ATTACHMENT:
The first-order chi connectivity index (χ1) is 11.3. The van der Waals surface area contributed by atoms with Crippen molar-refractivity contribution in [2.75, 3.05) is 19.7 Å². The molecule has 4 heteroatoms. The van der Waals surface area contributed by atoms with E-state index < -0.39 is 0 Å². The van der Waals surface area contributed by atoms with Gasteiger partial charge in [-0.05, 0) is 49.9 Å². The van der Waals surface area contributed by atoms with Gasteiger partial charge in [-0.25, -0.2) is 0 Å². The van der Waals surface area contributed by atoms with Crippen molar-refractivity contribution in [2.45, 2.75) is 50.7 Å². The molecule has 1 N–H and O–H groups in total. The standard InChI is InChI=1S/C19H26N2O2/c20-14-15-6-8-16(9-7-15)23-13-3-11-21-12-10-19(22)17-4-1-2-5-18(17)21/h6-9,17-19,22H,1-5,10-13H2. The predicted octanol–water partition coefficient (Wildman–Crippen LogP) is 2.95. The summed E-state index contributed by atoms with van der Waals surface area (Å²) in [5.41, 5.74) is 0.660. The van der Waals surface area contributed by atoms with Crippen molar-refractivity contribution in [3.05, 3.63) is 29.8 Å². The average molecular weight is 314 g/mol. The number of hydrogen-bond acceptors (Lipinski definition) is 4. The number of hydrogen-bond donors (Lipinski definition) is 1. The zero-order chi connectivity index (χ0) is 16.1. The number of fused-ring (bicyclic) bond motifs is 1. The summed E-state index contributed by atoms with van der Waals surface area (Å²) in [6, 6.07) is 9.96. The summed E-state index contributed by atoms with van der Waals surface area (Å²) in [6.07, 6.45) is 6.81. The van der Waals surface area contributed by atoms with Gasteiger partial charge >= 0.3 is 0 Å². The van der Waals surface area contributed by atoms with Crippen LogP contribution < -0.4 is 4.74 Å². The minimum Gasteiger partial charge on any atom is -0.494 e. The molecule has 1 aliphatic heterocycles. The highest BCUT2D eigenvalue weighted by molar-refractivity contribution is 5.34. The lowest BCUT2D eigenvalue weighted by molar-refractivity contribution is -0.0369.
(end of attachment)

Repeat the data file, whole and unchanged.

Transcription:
The first-order chi connectivity index (χ1) is 11.3. The van der Waals surface area contributed by atoms with Crippen molar-refractivity contribution in [2.75, 3.05) is 19.7 Å². The molecule has 4 heteroatoms. The van der Waals surface area contributed by atoms with E-state index < -0.39 is 0 Å². The van der Waals surface area contributed by atoms with Gasteiger partial charge in [-0.05, 0) is 49.9 Å². The van der Waals surface area contributed by atoms with Gasteiger partial charge in [-0.25, -0.2) is 0 Å². The van der Waals surface area contributed by atoms with Crippen molar-refractivity contribution in [2.45, 2.75) is 50.7 Å². The molecule has 1 N–H and O–H groups in total. The standard InChI is InChI=1S/C19H26N2O2/c20-14-15-6-8-16(9-7-15)23-13-3-11-21-12-10-19(22)17-4-1-2-5-18(17)21/h6-9,17-19,22H,1-5,10-13H2. The predicted octanol–water partition coefficient (Wildman–Crippen LogP) is 2.95. The summed E-state index contributed by atoms with van der Waals surface area (Å²) in [5.41, 5.74) is 0.660. The van der Waals surface area contributed by atoms with Crippen molar-refractivity contribution in [3.05, 3.63) is 29.8 Å². The average molecular weight is 314 g/mol. The number of hydrogen-bond acceptors (Lipinski definition) is 4. The number of hydrogen-bond donors (Lipinski definition) is 1. The zero-order chi connectivity index (χ0) is 16.1. The number of fused-ring (bicyclic) bond motifs is 1. The summed E-state index contributed by atoms with van der Waals surface area (Å²) in [6, 6.07) is 9.96. The summed E-state index contributed by atoms with van der Waals surface area (Å²) in [6.07, 6.45) is 6.81. The van der Waals surface area contributed by atoms with Gasteiger partial charge >= 0.3 is 0 Å². The van der Waals surface area contributed by atoms with Crippen LogP contribution < -0.4 is 4.74 Å². The minimum Gasteiger partial charge on any atom is -0.494 e. The molecule has 1 aliphatic heterocycles. The highest BCUT2D eigenvalue weighted by molar-refractivity contribution is 5.34. The lowest BCUT2D eigenvalue weighted by molar-refractivity contribution is -0.0369.